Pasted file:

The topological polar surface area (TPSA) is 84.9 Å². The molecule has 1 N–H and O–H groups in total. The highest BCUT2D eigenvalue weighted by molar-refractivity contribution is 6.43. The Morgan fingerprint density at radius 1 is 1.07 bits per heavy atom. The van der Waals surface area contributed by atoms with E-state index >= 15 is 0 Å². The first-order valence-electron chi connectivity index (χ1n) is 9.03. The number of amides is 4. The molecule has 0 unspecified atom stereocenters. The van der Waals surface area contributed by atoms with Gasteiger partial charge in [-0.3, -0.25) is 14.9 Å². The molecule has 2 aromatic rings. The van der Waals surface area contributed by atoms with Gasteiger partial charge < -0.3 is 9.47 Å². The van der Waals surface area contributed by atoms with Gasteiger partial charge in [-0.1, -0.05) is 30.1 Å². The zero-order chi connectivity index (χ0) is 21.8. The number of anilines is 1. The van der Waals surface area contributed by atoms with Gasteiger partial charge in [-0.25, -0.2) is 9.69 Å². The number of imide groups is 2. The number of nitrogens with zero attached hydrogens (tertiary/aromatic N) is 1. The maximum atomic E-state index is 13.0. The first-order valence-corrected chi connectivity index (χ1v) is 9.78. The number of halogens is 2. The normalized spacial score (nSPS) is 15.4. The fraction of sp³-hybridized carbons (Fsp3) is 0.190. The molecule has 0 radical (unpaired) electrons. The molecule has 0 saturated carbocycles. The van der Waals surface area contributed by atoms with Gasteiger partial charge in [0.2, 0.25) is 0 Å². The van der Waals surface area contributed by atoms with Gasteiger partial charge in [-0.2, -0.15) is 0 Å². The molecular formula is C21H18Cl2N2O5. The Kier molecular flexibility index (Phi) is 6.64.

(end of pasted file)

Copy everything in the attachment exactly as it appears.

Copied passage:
The topological polar surface area (TPSA) is 84.9 Å². The molecule has 1 N–H and O–H groups in total. The highest BCUT2D eigenvalue weighted by molar-refractivity contribution is 6.43. The Morgan fingerprint density at radius 1 is 1.07 bits per heavy atom. The van der Waals surface area contributed by atoms with E-state index >= 15 is 0 Å². The first-order valence-electron chi connectivity index (χ1n) is 9.03. The number of amides is 4. The molecule has 0 unspecified atom stereocenters. The van der Waals surface area contributed by atoms with Gasteiger partial charge in [-0.3, -0.25) is 14.9 Å². The molecule has 2 aromatic rings. The van der Waals surface area contributed by atoms with Gasteiger partial charge < -0.3 is 9.47 Å². The van der Waals surface area contributed by atoms with Gasteiger partial charge in [-0.1, -0.05) is 30.1 Å². The zero-order chi connectivity index (χ0) is 21.8. The number of anilines is 1. The van der Waals surface area contributed by atoms with Gasteiger partial charge in [-0.25, -0.2) is 9.69 Å². The number of imide groups is 2. The number of nitrogens with zero attached hydrogens (tertiary/aromatic N) is 1. The maximum atomic E-state index is 13.0. The first-order valence-corrected chi connectivity index (χ1v) is 9.78. The number of halogens is 2. The normalized spacial score (nSPS) is 15.4. The fraction of sp³-hybridized carbons (Fsp3) is 0.190. The molecule has 0 radical (unpaired) electrons. The molecule has 0 saturated carbocycles. The van der Waals surface area contributed by atoms with Gasteiger partial charge in [0.2, 0.25) is 0 Å². The van der Waals surface area contributed by atoms with Gasteiger partial charge in [-0.2, -0.15) is 0 Å². The molecular formula is C21H18Cl2N2O5. The Kier molecular flexibility index (Phi) is 6.64.